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History Of Puri

 

Just the right place to witness and take part in colourful festivals round the year. Puri is famous for its celebrated annual festivals of Chariots, the "Ratha Yatra", which is held in the beginning of the monsoon and has been attracting pilgrims and tourists for centuries. It is the sacred journey of Lord Jagannath with brother Balabhadra & sister Subhadra from the main Jagannath Temple to another Shrine called Gundicha Mandir for nine days. Abode of Lord Jagannath, literally meaning Lord of the World, Puri is one of the four Holy Dhams in India for Hindus located on the shores of the Bay of Bengal. Puri is the site of the Govardhana matha, one of the four cardinal institutions established by Adi Shankaracharya, the others being those at Sringeri, Dwaraka and Jyotirmath.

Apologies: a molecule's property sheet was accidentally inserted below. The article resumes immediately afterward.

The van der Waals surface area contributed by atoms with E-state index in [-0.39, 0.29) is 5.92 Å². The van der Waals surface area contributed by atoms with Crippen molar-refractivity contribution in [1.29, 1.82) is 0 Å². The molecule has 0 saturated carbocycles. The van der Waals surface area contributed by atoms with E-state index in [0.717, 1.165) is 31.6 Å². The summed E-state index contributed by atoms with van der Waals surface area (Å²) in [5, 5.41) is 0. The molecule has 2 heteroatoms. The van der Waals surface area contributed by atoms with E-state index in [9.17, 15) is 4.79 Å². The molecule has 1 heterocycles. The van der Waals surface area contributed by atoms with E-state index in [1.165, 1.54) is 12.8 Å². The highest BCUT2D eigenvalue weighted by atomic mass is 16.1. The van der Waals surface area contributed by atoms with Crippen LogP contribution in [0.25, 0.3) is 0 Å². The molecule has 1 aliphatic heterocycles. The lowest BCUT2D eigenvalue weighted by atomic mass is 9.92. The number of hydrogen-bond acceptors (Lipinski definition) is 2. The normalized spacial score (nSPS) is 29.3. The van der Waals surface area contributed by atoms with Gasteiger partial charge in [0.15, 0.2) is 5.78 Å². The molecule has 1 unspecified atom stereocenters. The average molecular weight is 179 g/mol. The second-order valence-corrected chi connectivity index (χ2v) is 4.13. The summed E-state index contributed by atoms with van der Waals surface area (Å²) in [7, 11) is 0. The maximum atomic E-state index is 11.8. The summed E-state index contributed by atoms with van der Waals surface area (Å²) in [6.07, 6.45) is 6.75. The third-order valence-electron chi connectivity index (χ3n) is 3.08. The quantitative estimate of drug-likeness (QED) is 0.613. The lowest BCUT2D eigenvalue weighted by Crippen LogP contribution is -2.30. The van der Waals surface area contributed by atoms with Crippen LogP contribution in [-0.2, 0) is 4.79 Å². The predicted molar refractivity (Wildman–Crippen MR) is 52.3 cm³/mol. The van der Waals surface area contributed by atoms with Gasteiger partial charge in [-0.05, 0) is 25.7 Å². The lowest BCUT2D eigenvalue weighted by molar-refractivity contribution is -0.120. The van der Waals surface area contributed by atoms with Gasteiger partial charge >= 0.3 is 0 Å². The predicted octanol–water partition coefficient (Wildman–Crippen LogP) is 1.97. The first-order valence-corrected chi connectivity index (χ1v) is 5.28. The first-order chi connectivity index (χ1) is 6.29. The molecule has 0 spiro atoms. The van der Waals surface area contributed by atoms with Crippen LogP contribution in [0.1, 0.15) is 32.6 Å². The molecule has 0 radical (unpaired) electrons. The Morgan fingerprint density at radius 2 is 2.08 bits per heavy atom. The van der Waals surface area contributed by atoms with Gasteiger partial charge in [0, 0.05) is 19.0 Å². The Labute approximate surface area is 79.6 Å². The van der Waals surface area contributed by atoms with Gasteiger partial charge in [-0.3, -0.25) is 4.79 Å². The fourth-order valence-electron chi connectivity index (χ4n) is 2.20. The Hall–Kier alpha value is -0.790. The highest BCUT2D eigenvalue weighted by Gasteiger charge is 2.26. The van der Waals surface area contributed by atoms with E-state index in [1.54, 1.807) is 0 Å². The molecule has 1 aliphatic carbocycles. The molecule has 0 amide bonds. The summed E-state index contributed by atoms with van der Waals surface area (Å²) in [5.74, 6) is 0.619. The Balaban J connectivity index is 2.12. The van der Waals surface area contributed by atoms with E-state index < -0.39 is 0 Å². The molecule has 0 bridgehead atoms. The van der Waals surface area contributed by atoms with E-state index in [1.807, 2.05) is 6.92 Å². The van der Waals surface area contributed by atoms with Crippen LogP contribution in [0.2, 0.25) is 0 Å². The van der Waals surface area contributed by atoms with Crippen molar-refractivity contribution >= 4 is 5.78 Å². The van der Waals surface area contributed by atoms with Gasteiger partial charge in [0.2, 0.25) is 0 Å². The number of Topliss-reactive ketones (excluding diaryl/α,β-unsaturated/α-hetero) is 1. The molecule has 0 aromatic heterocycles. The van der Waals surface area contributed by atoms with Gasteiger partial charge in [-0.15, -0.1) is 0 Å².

The town is famous for its many Mathas (Monasteries of the various Hindu sects). It also houses the relics of many Hindu figures as traditionally it is seen as a holy place to die in or to be cremated. As a result, it has had a disproportionate number of widows. Like other old Hindu religious towns it has a lot of character that is difficult to be glimpsed or picked up on easily by a casual visitor.

In 1903, Sri Yukteswar established an ashram in the sea-side town of Puri, naming it "Kararashram". From two ashrams, Yukteswar taught students, and began an organization named "Sadhu Sabha." Srila Bhakti Siddhanta Saraswati Thakur, founder of 64 Sri Gaudiya Maths performed the final past-times of his life in Puri. It has one of the finest beaches in the world. This pilgrimage town is also the abode of artisans and craftsmen who produce a wide range of unique handicrafts and Sandart is world famous.

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